Use this URL to cite or link to this record in EThOS: https://ethos.bl.uk/OrderDetails.do?uin=uk.bl.ethos.813902
Title: Supporting adolescents with attentional difficulties to develop their metacognition skills : an action research project
Author: Thomas, Ruth
Awarding Body: University of Sheffield
Current Institution: University of Sheffield
Date of Award: 2020
Availability of Full Text:
Access from EThOS:
Access from Institution:
Abstract:
Metacognitive skills are important for effective learning, with literature suggesting these skills are particularly difficult to acquire for those with a diagnosis of ADHD. This action research project investigated how best to support adolescents with a diagnosis of ADHD to develop their metacognition, specifically around planning, monitoring, and evaluating. It sought to encourage them to self-reflect on independent work completed during English lessons in an intervention session with the researcher. There were four participants from Year 9 (age 13 to 14 years) at a secondary school in the West Midlands and they were in the same English class; three of them had a diagnosis of ADHD. Data was collected from recordings of the intervention sessions, the participants’ self-reflections, questionnaires, and a reflective journal. There were four cycles of action research. Template analysis was performed on this data which produced a thematic map representing the whole data and individual thematic maps for each participant. The main findings were that each participant had an individual profile of metacognitive strengths and needs which included their motivation for changing their behaviour and knowledge of metacognitive strategies. They required an individual approach to support, whether that be the explicit modelling of a strategy or requiring a prompt to use one. The consideration of group dynamics was an important factor for the intervention to work. This action research project offers further discussion of implications and challenges for working with adolescents who have a diagnosis of ADHD or similar needs.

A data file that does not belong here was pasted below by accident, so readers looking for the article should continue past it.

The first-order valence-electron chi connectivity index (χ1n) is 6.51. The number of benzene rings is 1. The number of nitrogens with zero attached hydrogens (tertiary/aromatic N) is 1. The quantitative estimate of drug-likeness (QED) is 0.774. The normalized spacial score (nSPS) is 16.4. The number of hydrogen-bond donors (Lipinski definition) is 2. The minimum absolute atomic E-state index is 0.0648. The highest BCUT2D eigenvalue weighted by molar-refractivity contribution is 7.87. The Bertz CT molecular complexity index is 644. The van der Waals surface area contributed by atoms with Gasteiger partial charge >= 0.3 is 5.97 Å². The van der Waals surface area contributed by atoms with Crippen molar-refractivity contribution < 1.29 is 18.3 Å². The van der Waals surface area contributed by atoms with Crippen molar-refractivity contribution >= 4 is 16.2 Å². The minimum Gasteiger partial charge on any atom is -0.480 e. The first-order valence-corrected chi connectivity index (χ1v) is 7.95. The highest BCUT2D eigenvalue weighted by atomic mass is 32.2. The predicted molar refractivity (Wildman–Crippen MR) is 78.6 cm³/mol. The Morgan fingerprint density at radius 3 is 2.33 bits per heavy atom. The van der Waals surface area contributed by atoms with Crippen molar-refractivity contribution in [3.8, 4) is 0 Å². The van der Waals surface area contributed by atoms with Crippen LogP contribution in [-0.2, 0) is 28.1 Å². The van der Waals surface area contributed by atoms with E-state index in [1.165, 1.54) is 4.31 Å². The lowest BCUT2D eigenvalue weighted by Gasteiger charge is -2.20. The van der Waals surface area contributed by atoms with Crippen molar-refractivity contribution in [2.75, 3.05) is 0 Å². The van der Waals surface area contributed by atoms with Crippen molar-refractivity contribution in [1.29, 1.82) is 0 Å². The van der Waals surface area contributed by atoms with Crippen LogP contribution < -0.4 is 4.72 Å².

Supervisor: Campbell, L. Sponsor: Not available
Qualification Name: Thesis (D.Ed.C.Psy.) Qualification Level: Doctoral
EThOS ID: uk.bl.ethos.813902  DOI: Not available
Share: